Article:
Why We Advocate
On-road and non-road electric vehicles and equipment are clean, efficient, economical, and quiet, create U.S. jobs and contribute to energy independence.
- Gasoline or diesel engines wear over time leading to higher tailpipe emissions. EVs will get cleaner over time as the generation of electricity continues to get cleaner.
- Southern Company, our parent company, has invested approximately $9 billion to put environmental control equipment to work for customers and, since 1990, our emissions of sulfur dioxide and nitrogen oxides are down more than 80 percent, while electricity generation has increased as much as 40 percent to serve growing demand.
Research and Development
We are actively involved in research and development in both on-road and non-road electric transportation.
We work with national organizations such as the Electric Power Research Institute (EPRI), vehicle manufacturers, other utilities, and charging companies to produce the next generation of electric vehicles. We are testing Smart Charging strategies to maximize the number of vehicles that can be charged with our current energy capacities. We are also working with university labs to test new technologies that may maximize range from battery packs and wireless charging equipment that can charge vehicles with no cord and, one day, potentially charge your EV while you drive.
On the non-road side, we work closely with customers to implement electric transportation solutions within their companies and to evaluate the cost savings related to those technologies. We are currently testing a prototype battery unit on trucks within our fleet. This unit is designed to power trucks at customer sites with electricity stored in a battery instead of running truck engines. This will reduce fleet emissions, reduce noise at work sites, and save money on vehicle maintenance.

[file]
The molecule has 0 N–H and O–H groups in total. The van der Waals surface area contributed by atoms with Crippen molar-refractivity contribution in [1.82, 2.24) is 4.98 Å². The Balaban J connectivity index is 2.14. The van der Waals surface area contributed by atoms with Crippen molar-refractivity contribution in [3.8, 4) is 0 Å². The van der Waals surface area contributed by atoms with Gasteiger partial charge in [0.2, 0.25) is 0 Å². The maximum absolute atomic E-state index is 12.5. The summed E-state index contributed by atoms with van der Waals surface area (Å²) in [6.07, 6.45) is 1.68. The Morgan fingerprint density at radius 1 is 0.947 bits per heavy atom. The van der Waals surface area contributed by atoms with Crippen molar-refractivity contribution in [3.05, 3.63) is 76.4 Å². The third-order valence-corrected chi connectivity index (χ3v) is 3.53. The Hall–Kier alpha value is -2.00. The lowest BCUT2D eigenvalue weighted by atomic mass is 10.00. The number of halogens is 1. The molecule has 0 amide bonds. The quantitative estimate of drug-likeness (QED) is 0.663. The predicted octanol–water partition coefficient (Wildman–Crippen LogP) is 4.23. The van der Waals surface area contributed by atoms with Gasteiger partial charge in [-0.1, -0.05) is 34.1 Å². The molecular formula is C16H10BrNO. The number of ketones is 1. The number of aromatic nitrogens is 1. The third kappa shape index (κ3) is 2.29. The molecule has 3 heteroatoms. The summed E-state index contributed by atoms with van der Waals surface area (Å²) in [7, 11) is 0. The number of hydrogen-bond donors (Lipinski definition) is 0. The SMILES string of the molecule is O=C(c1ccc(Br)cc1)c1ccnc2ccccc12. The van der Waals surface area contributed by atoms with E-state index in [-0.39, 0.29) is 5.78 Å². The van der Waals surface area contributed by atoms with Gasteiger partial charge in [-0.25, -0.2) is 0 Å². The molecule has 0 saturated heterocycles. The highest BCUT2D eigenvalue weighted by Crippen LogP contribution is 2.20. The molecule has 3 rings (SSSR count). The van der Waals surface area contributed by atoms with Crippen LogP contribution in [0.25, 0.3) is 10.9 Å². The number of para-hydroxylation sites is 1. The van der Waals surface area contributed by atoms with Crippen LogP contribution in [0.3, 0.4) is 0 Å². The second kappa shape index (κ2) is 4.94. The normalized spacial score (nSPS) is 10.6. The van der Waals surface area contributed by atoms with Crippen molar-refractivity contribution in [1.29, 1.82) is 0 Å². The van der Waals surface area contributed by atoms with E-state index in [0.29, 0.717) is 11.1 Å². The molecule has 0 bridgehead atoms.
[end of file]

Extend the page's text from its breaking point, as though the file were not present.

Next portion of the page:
U.S. Department of Energy Support
Alabama was among 24 states to receive a U.S. Department of Energy grant to support community planning for plug-in EVs and charging infrastructure. The $545,400 grant — one of the largest awarded — is benefitting the entire Southeast region. The money was part of the DOE's Clean Cities initiative to help bolster public-private partnerships that advance EV technologies. A total of $8.5 million was spread throughout 16 projects in those 24 states.
The DOE Grand Challenge
In 2012, the U.S. Department of Energy launched the EV Everywhere Grand Challenge with the goal for the U.S. to be the first nation in the world to produce plug-in electric vehicles that are as affordable and convenient for the average American family as today's gasoline-powered vehicles within the next 10 years. Partnering with industry and national laboratories continues to help expand the plug-in electric vehicle market, according to the DOE.